Genre:  Dance-Pop, R&B

Pop Bits:  The famous trumpeter/label head (A&M) decided to modernize his sound and sought out the help of Jimmy Jam & Terry Lewis, the songwriting/production team behind recent hits by Janet Jackson and The Human League (incidentally, both were A&M artists). The trio worked together on four tracks that would appear on Alpert's album Keep Your Eye on Me. The title track was the LP's first single and it did well at R&B getting to #3. It didn't do as well at Pop where it stalled at a minor #46. However, Alpert and Jam & Lewis had this second single ace up their sleeve. Featuring an assist from newly minted superstar Janet Jackson along with vocalist Lisa Keith, the hooky tune had more mainstream appeal and it ended up reaching the Pop Top 10 while hitting #1 at both R&B and Dance. It was Alpert's first (and only) #1 at R&B and his fifth Pop Top 10. The hit would help the album reach gold level sales.

ReduxReview:  Alpert was certainly smart in taking advantage of Jam & Lewis, who had been working with several artists at A&M. Bringing along Janet Jackson was another brilliant move. Still, even though this was credited as by Herb Alpert, we all really know that this is basically a Janet Jackson track with Alpert noodling in the background. Jam & Lewis do a great job incorporating Alpert's trumpet, but I doubt this song was written with Alpert in mind. It was probably something they had already written and just adapted it for Alpert. It really should have been the first single from the LP as there was no doubt it was going to be a hit, but I think it was held off for release so that it wouldn't interfere with Jackson's run of singles. It was conveniently released just as Jackson's "Let's Wait Awhile" was peaking and before her next single "The Pleasure Principle" was issued out. It was a smart move that paid off for Alpert.

ReduxRating:  7/10

Trivia:  When Alpert first began his recording career, it wasn't with his trumpet. He started out as a vocalist and in 1961 he issued out his first solo single under the name Dore Alpert. The songs on the single, "Dreamland" and "Gonna Get a Girl," were cute 60s pop tunes that ended up going nowhere. A second single also tanked. However, it was Alpert's negative experience working with a major label that prompted him to start his own indie label. Along with Jerry Moss, Alpert founded Carnival Records in 1962. Their first release, "Tell It to the Birds," was another vocal song credited to Dore Alpert. However, after its release Alpert and Moss found out that the Carnival name was already being used by another record company. So they changed it to A&M, which stood for Alpert and Moss. There would be two more singles released under the Dore Alpert name, but the label would get their first hit when Alpert developed his Tijuana Brass band and recorded the instrumental "The Lonely Bull." Release late in 1962, the song would make it to #6 the following year. The hit helped the emerging label and within a decade A&M would be one of the biggest indie labels in the world featuring an eclectic lineup of artists that included The Carpenters, Cheech & Chong, The Police, Suzanne Vega, Peter Frampton, Chuck Mangione, and Janet Jackson. Alpert maintained a recording career over the years with and without the Tijuana Brass. Just a couple short years after this single was released, Alpert and Moss decided to sell A&M to Polygram. The duo were to remain in charge of the label and run it as they wanted, but of course the conglomerate quickly stepped in and started making changes. Alpert and Moss hung around for three years, but finally bowed out. They eventually filed a lawsuit against Polygram for breach of an integrity clause. The suit was settled for $200 million. The A&M label lasted into the 90s and took on more hit artists like Sheryl Crow. In 1998, the label along with Polygram was merged with Universal Music. A lot of changes and fallout happened afterwards, but the A&M imprint still hung around and is still in use.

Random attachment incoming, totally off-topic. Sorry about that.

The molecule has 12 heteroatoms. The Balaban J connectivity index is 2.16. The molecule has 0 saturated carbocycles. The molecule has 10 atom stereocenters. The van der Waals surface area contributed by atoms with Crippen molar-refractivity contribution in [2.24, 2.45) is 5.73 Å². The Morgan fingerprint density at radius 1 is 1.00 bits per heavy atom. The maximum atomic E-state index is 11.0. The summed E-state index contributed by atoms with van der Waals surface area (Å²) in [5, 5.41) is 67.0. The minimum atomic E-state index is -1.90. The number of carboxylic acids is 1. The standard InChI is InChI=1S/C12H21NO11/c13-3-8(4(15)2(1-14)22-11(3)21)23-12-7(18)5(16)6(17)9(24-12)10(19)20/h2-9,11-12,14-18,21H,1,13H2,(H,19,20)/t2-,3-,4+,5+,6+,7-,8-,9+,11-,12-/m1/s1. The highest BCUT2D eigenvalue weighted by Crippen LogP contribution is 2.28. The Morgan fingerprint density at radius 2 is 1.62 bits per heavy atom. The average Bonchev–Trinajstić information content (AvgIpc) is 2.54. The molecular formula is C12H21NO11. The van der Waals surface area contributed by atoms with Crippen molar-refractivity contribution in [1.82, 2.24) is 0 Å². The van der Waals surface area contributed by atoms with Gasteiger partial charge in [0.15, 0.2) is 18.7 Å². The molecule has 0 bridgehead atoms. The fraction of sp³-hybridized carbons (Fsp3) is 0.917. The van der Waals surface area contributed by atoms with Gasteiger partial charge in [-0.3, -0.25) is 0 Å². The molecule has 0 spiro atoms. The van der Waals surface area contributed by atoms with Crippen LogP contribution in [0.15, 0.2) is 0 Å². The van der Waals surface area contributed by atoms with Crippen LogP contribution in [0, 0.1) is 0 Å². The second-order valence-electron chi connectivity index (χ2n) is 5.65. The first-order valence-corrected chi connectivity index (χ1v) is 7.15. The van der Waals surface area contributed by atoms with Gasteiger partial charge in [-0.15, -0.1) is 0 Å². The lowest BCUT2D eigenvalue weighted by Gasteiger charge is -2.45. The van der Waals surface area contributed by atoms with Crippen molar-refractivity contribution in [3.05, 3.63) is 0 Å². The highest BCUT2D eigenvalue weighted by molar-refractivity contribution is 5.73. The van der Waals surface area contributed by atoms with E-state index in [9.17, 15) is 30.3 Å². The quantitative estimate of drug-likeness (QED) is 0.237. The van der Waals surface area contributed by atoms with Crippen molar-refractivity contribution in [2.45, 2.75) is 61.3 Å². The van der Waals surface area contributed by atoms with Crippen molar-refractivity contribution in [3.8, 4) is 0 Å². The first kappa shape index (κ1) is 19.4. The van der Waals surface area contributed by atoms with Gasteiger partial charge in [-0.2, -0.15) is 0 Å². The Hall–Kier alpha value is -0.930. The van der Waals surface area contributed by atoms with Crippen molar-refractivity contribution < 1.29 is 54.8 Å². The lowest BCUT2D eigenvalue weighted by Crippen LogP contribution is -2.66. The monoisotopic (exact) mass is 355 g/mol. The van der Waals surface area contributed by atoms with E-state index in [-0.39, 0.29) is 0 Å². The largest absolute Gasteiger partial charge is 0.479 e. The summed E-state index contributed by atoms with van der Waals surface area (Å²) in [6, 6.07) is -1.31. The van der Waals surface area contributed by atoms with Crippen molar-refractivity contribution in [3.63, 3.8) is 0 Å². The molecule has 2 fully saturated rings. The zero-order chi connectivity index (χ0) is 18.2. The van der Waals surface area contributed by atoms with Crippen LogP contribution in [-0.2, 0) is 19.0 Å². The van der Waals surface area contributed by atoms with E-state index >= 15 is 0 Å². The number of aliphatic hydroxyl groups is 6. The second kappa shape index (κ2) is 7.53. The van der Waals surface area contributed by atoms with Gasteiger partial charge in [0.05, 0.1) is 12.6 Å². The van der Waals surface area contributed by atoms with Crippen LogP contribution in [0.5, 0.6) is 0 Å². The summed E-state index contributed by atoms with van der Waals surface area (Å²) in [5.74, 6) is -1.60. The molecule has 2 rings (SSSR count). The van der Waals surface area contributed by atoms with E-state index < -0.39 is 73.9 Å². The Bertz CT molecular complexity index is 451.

Wednesday, April 1, 2020

"Endless Nights" by Eddie Money

Song#:  3090
Date:  04/11/1987
Debut:  88
Peak:  21
Weeks:  19
Genre:  Pop, Rock

Pop Bits:  After years of having mainly middling hits on the Pop chart, Money grabbed his first Top 10 with the #4 "Take Me Home Tonight" from his sixth album Can't Hold Back. He nearly got a second Top 10 with the follow up "I Wanna Go Back," which got to #14. The double dose of hits prompted the release of this third single. It would be Money's fourth Top 10 at Rock reaching #10. At Pop, the tune just missed out on the Top 20 stopping shy at #21. The album would reach #20 and become Money's fourth to go platinum.